An investment industry regulator has ordered Wells Fargo to pay $3.4 million to brokerage customers who lost money buying complicated securities that even Wells Fargo brokers didn't fully understand.
The Financial Industry Regulatory Authority, or Finra, said Monday that some Wells Fargo representatives mistakenly thought a kind of complex security linked to the popular Vix market-volatility index could be used to protect long-term investors in case of a stock market tumble.
In fact, the securities in question were appropriate only for short-term investors and were likely to lose significant value over time, Finra said.
The regulatory body said Wells Fargo brokers were selling these securities, called volatility-linked exchange-traded products, "without fully understanding their risks and features." Wells Fargo also did not have a "reasonable system" to supervise how and when those securities were sold and did not properly train brokers.
The improper sales took place from July 2010 to May 2012 and were identified and reported by Wells Fargo, which corrected the problem, Finra said.
The finding was unrelated to the bank's ongoing review of its consumer sales practices prompted by last year's sham accounts scandal. Rather, the bank in 2012 was fined by Finra for improper sales of a different type of complex investment product, which caused the bank to alter its investment guidelines for the Vix-linked products.
The bank agreed to pay $3.4 million in restitution as part of a settlement with Finra, but was not fined.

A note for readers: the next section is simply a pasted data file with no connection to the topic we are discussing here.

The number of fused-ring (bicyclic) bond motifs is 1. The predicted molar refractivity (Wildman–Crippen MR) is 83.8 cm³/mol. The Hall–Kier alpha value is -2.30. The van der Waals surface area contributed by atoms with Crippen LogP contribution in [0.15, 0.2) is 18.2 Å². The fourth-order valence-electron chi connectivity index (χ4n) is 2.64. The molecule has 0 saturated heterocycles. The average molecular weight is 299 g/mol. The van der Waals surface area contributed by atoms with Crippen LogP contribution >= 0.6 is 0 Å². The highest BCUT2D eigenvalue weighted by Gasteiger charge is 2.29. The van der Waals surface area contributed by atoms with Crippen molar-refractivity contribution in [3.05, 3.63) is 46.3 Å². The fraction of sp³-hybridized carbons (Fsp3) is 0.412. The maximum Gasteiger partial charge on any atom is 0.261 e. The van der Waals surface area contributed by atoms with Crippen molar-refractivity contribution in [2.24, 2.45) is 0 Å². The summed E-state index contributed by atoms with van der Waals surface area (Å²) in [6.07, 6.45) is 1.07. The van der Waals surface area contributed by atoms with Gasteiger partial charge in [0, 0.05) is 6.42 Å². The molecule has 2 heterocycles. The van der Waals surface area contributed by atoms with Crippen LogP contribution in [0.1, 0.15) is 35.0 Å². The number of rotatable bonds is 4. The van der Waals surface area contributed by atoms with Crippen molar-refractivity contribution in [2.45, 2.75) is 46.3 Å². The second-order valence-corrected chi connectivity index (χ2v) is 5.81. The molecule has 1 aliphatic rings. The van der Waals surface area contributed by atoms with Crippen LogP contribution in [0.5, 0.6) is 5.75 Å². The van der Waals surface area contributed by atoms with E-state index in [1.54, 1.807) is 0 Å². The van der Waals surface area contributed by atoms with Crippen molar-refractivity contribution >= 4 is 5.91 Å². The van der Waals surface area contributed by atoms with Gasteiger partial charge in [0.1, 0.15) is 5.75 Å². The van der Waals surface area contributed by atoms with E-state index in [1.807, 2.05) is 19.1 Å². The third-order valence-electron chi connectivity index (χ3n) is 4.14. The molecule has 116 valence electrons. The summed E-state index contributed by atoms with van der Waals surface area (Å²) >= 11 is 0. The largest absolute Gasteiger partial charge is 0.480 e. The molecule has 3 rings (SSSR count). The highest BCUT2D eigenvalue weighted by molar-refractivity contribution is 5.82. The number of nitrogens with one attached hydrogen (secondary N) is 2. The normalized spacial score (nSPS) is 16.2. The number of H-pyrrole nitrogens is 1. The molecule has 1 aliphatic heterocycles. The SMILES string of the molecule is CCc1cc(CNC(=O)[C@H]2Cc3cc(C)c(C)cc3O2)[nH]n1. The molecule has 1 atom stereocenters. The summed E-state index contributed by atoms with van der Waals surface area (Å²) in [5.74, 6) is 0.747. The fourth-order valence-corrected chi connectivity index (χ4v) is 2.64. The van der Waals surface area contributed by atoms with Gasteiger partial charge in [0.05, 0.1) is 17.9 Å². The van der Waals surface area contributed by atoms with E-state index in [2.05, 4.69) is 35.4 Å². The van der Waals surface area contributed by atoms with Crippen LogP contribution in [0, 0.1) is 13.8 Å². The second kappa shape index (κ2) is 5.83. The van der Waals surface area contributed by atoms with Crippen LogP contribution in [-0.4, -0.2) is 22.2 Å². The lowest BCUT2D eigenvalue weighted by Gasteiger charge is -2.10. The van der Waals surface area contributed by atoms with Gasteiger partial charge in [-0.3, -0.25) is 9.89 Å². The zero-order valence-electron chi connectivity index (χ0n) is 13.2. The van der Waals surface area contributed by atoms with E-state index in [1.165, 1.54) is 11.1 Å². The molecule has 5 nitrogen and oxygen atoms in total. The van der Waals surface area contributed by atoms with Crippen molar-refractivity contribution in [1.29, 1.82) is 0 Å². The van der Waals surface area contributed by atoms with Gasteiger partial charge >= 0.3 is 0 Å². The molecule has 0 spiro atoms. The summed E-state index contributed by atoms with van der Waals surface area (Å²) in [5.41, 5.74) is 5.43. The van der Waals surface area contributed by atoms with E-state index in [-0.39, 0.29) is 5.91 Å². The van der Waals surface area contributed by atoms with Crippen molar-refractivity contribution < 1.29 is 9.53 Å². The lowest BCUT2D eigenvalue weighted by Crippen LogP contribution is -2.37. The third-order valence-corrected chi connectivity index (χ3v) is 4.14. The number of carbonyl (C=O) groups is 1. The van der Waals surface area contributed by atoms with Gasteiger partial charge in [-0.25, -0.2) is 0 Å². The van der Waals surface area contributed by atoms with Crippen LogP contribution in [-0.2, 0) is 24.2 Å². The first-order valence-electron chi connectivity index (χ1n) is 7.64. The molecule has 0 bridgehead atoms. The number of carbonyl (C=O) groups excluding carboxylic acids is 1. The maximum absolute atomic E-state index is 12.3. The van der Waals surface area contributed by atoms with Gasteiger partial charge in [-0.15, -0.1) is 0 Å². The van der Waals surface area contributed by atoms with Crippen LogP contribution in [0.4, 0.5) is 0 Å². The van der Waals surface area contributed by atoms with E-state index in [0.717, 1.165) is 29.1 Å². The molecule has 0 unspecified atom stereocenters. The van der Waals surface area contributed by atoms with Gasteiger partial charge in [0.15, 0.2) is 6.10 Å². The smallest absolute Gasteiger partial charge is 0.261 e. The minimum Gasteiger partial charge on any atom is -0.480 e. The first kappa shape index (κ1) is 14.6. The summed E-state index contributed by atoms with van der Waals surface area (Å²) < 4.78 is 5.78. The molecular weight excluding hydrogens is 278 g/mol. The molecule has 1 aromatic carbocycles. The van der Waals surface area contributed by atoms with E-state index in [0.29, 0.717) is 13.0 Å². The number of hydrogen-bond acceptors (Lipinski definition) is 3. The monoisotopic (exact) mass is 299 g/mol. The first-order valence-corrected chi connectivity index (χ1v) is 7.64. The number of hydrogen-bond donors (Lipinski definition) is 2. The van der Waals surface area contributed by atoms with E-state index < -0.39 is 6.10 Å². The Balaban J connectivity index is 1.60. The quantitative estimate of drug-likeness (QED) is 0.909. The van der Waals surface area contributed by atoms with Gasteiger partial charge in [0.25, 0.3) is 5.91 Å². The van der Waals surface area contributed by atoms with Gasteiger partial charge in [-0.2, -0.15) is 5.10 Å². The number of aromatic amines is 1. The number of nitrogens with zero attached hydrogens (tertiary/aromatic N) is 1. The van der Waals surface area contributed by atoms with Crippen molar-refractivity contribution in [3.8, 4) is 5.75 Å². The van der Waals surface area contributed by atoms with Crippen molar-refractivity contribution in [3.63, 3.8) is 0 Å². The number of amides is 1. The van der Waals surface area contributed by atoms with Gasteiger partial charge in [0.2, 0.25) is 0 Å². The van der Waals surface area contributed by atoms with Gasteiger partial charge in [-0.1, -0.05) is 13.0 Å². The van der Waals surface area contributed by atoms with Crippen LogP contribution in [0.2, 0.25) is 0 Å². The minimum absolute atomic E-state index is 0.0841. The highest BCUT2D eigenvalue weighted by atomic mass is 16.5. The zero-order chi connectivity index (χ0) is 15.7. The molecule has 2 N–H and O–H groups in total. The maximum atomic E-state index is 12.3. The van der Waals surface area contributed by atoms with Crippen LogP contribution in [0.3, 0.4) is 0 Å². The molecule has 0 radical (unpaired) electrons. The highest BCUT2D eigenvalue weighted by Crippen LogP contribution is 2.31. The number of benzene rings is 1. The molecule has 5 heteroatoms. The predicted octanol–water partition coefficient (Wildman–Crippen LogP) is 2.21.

Wells Fargo did not admit to wrongdoing, but Finra noted the bank's actions were a factor in the outcome of the case.
"Finra seeks restitution when customers have been harmed by a member firm's misconduct," Finra Executive Vice President Susan Schroeder said in a statement. "We also credit firms that proactively detect and correct issues prior to detection by Finra, as Wells Fargo did in this matter."
The restitution payments will go to the holders of about 1,300 brokerage accounts. The payouts range from under $1 to $80,000, with many totaling several hundred or a few thousand dollars, according to Finra documents.
Wells Fargo was selling the securities to conservative, long-term investors who did not have the proper risk profile until May 2012, Finra said. After that, the bank made the securities available only to investors willing to take more risk. The bank said it has since stopped selling the volatility-linked products altogether.
Phil Aidikoff, a securities lawyer in Los Angeles who represents investors and brokers, said cases like this involving nontraditional investment products are common.
Brokers at big firms, Aidikoff said, typically don't analyze investment products themselves and instead rely on their firms to perform due diligence. If the parent company says a product isn't too risky for ordinary investors, brokers will offer it, even if they don't understand it.
"You have some brokers who have been in the business a long time, and you have some guys who were selling stereo equipment six months ago," Aidikoff said. "If brokers understood what the investment was, they shouldn't have sold it. But they didn't understand. They simply relied on what they were told by the company."